A couple of weeks ago, we posted several videos on our site regarding Hemlibra and the recent fatalities report. We received a lot of good responses and a lot of bad responses to those videos. For example, I had one mother email me and say, “Hey, Jesse. I talked to my physician. My physician said the manufacturer says the deaths were unrelated, and there’s nothing to worry about and you don’t know what are you talking about!” I responded and said, “So you’re just going to go off of their word? A pharmaceutical company’s word is good enough without any supporting documentation, evidence, autopsy reports, no nothing?
This is the same poor thinking the hemophilia community had back in the ’80s when we had the bad blood scandal. NHF sent out a memo to the community telling people to keep using the products and, guess what happened, the products contained HIV and Hep-C, and thousands of people died. I mean, at what point does the community start to ask questions?
Right now, we have 10 unrelated deaths. What number is it going to take for people to start asking questions? 15 deaths, 20 deaths? I mean, what number? 10 deaths is okay right now for the community, but what number is it going to take for people to start asking questions?
There’s one thing that the hemophilia community should know is that the Learned Intermediary Doctrine. What this doctrine is is that a pharmaceutical manufacturer fulfills its legal duty to warn by merely providing an accurate and adequate warning to the prescribing physician. The manufacturer has no legal obligation to warn the consumer directly. The risks that the manufacturer would have been responsible for are then shifted to the prescribing physician.
So what does this mean? It means if something happens to you while you’re on Hemlibra, you can’t sue Genentech. You have to sue your physician because your physician told you about Hemlibra and its related risks. So, for example, if something happens and you are the caregiver or the parent of someone who died because of Hemlibra, you can’t sue Genentech because Genentech is going to raise this defense of the Learned Intermediary Doctrine. Genentech’s the manufacturer. They’re the ones who have the money. They’re the ones you’re trying to go after. So now you have to go after your physician and do you think your physician has money to cover a wrongful death lawsuit? No! You better hope they have insurance.
So here’s my argument. Genentech has a website called EmicizumabInfo.com. You go to this site, you click on patient, you scroll down, and then there’s a link to the recent death report. By Genentech doing this, they are essentially directly communicating the deaths to the patient, not to the physician, because it’s on the patient side of the site. So technically they are waiving their right to use the learned intermediary doctrine. So you could technically raise this as a defense if you are sued them.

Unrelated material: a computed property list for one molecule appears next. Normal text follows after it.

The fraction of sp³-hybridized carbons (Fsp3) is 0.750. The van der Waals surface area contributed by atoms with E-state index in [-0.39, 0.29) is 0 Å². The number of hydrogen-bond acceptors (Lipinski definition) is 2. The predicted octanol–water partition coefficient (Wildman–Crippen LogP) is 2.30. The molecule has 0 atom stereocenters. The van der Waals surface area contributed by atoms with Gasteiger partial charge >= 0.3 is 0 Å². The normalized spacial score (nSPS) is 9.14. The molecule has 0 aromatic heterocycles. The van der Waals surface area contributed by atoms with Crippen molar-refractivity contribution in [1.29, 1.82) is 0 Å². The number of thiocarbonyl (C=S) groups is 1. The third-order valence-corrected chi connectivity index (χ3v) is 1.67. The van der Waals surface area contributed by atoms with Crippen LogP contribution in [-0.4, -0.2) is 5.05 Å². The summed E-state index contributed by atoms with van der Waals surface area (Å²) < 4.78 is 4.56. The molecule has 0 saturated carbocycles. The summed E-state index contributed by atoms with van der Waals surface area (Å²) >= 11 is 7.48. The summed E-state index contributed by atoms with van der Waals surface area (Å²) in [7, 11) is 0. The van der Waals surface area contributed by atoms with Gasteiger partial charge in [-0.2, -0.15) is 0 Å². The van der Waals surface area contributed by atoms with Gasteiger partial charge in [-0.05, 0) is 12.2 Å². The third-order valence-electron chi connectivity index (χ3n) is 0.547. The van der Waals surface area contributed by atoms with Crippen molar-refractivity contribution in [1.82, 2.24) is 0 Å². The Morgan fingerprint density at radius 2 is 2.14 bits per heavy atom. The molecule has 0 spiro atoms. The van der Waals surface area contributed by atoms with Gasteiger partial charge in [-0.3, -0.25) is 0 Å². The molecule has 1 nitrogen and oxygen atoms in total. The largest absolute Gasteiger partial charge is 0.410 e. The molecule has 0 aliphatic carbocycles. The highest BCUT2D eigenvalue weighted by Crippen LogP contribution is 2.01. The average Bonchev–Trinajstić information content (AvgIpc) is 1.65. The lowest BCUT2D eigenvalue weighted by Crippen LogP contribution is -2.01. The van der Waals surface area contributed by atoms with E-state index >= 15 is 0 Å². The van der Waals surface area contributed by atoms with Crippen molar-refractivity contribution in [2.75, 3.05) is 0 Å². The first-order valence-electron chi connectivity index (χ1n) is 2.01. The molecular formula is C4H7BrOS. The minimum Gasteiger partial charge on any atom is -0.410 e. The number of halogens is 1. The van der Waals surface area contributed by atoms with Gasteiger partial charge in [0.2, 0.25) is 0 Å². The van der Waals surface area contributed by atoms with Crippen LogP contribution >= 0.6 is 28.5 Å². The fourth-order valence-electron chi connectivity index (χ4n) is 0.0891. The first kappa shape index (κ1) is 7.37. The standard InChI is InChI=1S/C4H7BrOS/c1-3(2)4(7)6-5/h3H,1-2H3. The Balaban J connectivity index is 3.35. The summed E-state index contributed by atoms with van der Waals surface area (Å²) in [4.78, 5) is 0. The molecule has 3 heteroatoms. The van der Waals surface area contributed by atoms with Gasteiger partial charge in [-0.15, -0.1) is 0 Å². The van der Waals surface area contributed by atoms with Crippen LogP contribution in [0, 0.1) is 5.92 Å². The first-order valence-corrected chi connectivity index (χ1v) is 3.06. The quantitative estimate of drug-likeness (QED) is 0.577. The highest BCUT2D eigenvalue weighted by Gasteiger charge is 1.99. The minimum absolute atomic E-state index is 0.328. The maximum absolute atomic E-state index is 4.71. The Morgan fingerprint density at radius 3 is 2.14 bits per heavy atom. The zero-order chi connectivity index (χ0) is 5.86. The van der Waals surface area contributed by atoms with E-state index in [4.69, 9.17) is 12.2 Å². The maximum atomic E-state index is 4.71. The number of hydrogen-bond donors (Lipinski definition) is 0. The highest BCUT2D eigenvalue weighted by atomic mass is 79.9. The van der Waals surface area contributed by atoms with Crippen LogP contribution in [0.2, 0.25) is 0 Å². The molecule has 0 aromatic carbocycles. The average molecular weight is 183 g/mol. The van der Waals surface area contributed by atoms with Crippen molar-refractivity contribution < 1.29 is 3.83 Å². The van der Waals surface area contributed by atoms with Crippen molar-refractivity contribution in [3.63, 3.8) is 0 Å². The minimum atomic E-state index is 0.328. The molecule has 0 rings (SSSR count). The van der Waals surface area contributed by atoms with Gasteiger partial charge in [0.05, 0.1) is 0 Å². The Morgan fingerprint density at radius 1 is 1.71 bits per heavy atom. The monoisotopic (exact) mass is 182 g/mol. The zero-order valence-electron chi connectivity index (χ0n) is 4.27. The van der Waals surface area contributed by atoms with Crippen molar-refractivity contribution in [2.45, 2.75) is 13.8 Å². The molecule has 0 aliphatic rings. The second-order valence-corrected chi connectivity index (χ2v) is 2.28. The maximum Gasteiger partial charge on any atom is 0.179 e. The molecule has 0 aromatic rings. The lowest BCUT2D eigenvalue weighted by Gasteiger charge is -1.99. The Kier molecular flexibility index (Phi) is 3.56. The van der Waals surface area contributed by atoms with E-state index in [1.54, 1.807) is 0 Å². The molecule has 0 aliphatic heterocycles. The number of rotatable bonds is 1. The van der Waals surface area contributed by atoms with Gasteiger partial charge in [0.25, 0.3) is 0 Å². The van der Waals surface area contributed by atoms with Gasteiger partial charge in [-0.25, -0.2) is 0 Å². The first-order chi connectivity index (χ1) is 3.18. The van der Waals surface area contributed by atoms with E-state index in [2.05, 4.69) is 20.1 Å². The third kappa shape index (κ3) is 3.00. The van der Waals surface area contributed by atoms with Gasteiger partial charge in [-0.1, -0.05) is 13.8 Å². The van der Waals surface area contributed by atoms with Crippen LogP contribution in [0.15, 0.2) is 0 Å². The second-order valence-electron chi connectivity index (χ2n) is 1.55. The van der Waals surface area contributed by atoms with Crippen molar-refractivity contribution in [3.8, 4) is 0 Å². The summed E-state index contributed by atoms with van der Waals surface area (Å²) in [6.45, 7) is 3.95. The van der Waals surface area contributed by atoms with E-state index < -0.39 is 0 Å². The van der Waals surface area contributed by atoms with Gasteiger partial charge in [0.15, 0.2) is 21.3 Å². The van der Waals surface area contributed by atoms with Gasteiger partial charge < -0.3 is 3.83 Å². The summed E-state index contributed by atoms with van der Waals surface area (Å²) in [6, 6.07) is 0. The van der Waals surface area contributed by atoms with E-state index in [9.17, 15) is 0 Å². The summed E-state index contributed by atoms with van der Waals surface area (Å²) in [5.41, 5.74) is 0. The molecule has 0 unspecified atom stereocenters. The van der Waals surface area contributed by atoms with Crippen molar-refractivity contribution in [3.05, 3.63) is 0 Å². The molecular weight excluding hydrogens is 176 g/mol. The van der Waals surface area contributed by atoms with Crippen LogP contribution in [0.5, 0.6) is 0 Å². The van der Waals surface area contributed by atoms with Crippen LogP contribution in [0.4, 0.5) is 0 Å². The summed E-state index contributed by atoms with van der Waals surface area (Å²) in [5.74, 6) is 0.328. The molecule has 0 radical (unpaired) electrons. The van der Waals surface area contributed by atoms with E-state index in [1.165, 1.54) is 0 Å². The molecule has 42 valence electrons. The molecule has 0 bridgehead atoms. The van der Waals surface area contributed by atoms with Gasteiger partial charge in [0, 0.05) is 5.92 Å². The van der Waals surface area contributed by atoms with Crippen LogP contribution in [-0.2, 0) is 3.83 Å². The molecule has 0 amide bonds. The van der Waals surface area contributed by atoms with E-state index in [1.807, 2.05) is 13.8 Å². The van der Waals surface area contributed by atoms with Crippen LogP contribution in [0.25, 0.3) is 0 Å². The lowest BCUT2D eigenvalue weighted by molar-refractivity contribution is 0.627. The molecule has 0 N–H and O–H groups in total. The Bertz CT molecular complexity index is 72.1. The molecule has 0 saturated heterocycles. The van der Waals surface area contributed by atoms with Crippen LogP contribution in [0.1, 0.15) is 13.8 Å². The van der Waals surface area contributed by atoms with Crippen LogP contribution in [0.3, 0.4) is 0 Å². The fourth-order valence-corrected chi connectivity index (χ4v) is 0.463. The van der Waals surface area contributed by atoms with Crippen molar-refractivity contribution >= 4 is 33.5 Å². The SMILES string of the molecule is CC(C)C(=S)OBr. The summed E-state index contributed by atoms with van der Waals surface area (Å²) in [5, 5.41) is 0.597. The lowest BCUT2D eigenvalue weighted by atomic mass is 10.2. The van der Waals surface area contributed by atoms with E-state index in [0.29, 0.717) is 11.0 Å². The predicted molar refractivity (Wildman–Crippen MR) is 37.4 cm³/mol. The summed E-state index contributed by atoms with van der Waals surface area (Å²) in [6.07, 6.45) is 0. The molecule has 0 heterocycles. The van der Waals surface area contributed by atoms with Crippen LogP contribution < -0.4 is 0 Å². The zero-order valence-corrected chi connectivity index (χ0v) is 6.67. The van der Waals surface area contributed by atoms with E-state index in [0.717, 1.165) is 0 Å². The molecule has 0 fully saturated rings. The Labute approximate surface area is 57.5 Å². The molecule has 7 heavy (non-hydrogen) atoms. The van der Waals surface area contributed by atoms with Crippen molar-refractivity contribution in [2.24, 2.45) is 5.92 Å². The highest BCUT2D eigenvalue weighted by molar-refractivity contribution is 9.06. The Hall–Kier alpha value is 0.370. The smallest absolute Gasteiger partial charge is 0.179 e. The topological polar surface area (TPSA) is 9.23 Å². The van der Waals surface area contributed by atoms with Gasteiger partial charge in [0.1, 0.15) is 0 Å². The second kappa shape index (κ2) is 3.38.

HemoAware sent over a letter to Genentech explaining that you have a website up called EmicizumabInfo.com, and you are directly relaying this information to the patient. But they also have another website up called Hemlibra.com, and that’s where most of the patients are going because it’s a lot easier than typing out Emicizumab, and that they should put this info also on Hemlibra.com, because patients need to know about it. If you’re going to put it on one site, why not the other site?
Since Genentech doesn’t really care about the hemophilia community and not even responding to HemoAware’s letter, we have set up a website called HemlibraFatalities.com, and this is a website where you can go now. It is live and you can fill out the contact form, and if you are in a situation where a family member has died while on Hemlibra, please contact us using that form, so we can gather all of the information, gather all of the evidence, so we have it on record here at HemoAware, because Genentech isn’t going to tell you anything. So again, you can go to HemlibraFatalities.com or HemlibraDeaths.com. It just redirects to the same website, so it’s easier for you to remember if you want to do that.
This is just another resource HemoAware has set up for the hemophilia community because we care about the community. We are concerned, and you know, Hemlibra may be a great product, and it may not be a great product. We don’t know. But we are trying to gather all that information for you.